Laurent Toulemon

reviews recent developments concerning the family in France since the baby boom, in connection with the lecture series “Portraits de Familles” [Family portraits] organized by Paris Bibliothèques in partnership with INED

© Raphaël Debengy

Laurent Toulemon is a senior researcher and head of INED’s “Fertility, Family and Sexuality” research team. Together with France Meslé and Jacques Véron he co-edited the Dictionnaire de démographie et des sciences de la population, published by Armand Colin. Toulemon has written numerous articles on fertility and the family in France and Europe; he is editor-in-chief of the journal Population, along with Olivia Samuel and Anne Solaz. In connection with the lecture series “Portraits de Familles” [Family portraits] organized by Paris Bibliothèques in partnership with INED, he here reviews recent developments concerning the family in France since the baby boom.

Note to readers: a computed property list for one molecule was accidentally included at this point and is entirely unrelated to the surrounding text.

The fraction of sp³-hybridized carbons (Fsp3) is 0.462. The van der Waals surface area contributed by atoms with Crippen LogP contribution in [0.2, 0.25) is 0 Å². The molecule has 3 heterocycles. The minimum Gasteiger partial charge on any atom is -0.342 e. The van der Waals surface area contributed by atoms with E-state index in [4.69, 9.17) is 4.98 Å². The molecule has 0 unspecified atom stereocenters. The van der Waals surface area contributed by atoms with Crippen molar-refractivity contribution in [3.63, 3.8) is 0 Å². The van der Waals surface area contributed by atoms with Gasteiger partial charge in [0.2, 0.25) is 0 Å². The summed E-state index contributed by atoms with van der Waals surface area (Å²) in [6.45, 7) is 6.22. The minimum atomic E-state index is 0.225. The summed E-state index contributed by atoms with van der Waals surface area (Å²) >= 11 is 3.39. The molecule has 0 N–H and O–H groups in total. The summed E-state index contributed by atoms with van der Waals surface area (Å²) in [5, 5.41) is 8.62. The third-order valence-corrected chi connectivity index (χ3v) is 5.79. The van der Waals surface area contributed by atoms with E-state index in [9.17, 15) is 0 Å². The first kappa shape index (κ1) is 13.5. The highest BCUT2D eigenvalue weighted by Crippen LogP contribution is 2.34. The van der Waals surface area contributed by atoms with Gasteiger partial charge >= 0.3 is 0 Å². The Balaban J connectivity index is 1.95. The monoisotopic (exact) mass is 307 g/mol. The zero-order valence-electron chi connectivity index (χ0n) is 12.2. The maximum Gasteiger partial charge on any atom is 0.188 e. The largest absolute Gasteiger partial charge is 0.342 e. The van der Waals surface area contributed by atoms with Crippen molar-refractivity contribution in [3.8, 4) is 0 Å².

(Interview conducted in March 2015)

INED is taking part in the “Portraits de Familles” lecture series being held in 2015 in Paris public libraries. How did this partnership develop?

The “Portraits de Familles” lecture series has taken on an extremely vast subject. Everyone—novelists, philosophers, historians, jurists, genealogists, psychologists, and others—talks about families. Since the series draws on multiple approaches to describing the family, it’s logical that INED was invited to participate. Demography is interested in any and everything that affects the size and structure of the population, so demographers, too, have things to say about the family. In counterpoint to literary, philosophical or psychoanalytic discourses about it, they offer a more distanced view, based on description and objective measuring of facts.